Roland Freeman, recommended as the Bess Lomax Hawes Award recipient, was inspired by the socially conscious Depression-era photography of Gordon Parks and Roy DeCarava as well as the Farm Security Administration photographers. At age 14, he met the author/folklorist Zora Neale Hurston, who also greatly influenced his life's work. A native of Baltimore, he began photographing in the DC area in the late 1960s. In 1968, he participated in and documented the Poor People's Campaign and the Mule Train trip from Marks, MS, to the nation's capital. Even while working as a stringer for Time and Magnum Photos, including coverage as a White House photographer, his real passion throughout his career has been the documentation of Southern folk culture.
In the early 1970s, Freeman co-directed the Mississippi Folklife Project for the Smithsonian Institution's Center for Folklife and Cultural Heritage. That work resulted in the exhibition Mississippi Tradition and Change. Continuously since then, Freeman has been a research associate/field research photographer with the Center. His interest in craft traditions led to his documentation and collection of quilts made by African Americans long before others were taking an interest in this distinct but little-recognized artistic tradition. This work resulted in the publication of two books Something to Keep You Warm and A Communion of the Spirits: African-American Quilters, Preservers, and Their Stories.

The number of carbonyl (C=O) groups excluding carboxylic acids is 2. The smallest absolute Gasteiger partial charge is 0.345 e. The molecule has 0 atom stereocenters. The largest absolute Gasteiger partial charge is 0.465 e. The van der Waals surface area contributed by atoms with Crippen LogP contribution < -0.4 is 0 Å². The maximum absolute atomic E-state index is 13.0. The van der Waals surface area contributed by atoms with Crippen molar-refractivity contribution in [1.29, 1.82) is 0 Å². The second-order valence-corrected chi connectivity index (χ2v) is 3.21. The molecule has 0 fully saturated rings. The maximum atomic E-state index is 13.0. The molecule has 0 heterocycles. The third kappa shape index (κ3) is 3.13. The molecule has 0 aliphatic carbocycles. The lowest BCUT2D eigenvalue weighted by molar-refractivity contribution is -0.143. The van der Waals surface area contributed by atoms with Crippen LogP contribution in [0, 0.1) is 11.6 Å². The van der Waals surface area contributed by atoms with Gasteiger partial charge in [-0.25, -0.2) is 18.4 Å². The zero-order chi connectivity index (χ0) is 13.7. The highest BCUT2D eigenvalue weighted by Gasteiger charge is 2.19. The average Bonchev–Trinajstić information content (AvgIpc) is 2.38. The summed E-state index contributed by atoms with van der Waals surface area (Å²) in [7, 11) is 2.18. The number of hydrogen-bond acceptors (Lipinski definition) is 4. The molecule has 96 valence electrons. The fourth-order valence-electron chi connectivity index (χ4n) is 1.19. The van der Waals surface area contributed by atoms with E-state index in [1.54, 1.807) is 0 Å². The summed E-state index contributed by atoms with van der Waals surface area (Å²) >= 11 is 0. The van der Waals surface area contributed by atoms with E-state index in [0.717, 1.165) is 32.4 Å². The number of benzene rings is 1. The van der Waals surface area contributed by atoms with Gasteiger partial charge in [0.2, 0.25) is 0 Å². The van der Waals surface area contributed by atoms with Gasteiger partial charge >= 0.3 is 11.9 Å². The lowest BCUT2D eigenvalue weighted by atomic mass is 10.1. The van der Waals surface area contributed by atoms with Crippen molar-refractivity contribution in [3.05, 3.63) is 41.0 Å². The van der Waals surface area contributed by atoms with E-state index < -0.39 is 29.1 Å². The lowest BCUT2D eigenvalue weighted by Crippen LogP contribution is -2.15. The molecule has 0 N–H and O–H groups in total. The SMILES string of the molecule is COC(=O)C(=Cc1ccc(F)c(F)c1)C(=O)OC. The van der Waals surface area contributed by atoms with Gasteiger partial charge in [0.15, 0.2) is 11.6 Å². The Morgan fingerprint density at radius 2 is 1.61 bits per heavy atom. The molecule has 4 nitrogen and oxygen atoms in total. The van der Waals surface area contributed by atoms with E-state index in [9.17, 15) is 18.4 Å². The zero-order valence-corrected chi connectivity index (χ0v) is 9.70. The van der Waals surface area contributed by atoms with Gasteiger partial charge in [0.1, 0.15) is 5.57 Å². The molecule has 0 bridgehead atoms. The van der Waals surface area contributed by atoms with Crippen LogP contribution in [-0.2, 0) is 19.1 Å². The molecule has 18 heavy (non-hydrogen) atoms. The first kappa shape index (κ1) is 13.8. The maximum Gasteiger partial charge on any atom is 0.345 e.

In 1990, Freeman consolidated two decades of documentation of the disappearing tradition of Baltimore street vendors, many of whom still used horse-drawn carts, for a major exhibition titled "Arabbers of Baltimore" at the Baltimore Museum of Art and the publication of a similarly titled book. Freeman consistently works in collaboration with others: for more than 30 years, folklorist Worth Long and cultural historian Bernice Johnson Reagon have been invaluable guides and partners, and he has worked closely with folklorists Glenn Hinson, Charles Camp, and Jerrilyn McGregory. Over the years, Freeman's major projects have led to four national and international touring exhibits and the publication of six widely acclaimed books.
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